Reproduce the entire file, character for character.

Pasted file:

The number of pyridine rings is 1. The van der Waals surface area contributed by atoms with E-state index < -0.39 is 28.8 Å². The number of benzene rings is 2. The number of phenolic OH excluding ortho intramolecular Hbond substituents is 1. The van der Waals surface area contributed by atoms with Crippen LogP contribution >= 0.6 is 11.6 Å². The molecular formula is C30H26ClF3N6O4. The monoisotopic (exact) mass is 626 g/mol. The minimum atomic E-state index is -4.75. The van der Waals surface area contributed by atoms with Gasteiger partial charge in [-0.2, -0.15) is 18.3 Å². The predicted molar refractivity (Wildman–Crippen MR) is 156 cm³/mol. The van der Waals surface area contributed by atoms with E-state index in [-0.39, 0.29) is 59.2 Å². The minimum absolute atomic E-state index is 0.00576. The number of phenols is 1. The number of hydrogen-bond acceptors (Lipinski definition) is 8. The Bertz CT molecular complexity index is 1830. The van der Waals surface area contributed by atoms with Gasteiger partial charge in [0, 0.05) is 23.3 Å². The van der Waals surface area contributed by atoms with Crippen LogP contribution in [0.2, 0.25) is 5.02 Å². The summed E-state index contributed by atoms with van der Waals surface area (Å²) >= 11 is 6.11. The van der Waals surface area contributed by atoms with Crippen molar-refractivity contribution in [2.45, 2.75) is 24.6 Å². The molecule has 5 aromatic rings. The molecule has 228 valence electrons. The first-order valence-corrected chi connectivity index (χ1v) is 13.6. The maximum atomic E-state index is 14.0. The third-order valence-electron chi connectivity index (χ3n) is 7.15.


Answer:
The number of pyridine rings is 1. The van der Waals surface area contributed by atoms with E-state index < -0.39 is 28.8 Å². The number of benzene rings is 2. The number of phenolic OH excluding ortho intramolecular Hbond substituents is 1. The van der Waals surface area contributed by atoms with Crippen LogP contribution >= 0.6 is 11.6 Å². The molecular formula is C30H26ClF3N6O4. The monoisotopic (exact) mass is 626 g/mol. The minimum atomic E-state index is -4.75. The van der Waals surface area contributed by atoms with Gasteiger partial charge in [-0.2, -0.15) is 18.3 Å². The predicted molar refractivity (Wildman–Crippen MR) is 156 cm³/mol. The van der Waals surface area contributed by atoms with E-state index in [-0.39, 0.29) is 59.2 Å². The minimum absolute atomic E-state index is 0.00576. The number of phenols is 1. The number of hydrogen-bond acceptors (Lipinski definition) is 8. The Bertz CT molecular complexity index is 1830. The van der Waals surface area contributed by atoms with Gasteiger partial charge in [0, 0.05) is 23.3 Å². The van der Waals surface area contributed by atoms with Crippen LogP contribution in [0.2, 0.25) is 5.02 Å². The summed E-state index contributed by atoms with van der Waals surface area (Å²) >= 11 is 6.11. The van der Waals surface area contributed by atoms with Crippen molar-refractivity contribution in [2.45, 2.75) is 24.6 Å². The molecule has 5 aromatic rings. The molecule has 228 valence electrons. The first-order valence-corrected chi connectivity index (χ1v) is 13.6. The maximum atomic E-state index is 14.0. The third-order valence-electron chi connectivity index (χ3n) is 7.15.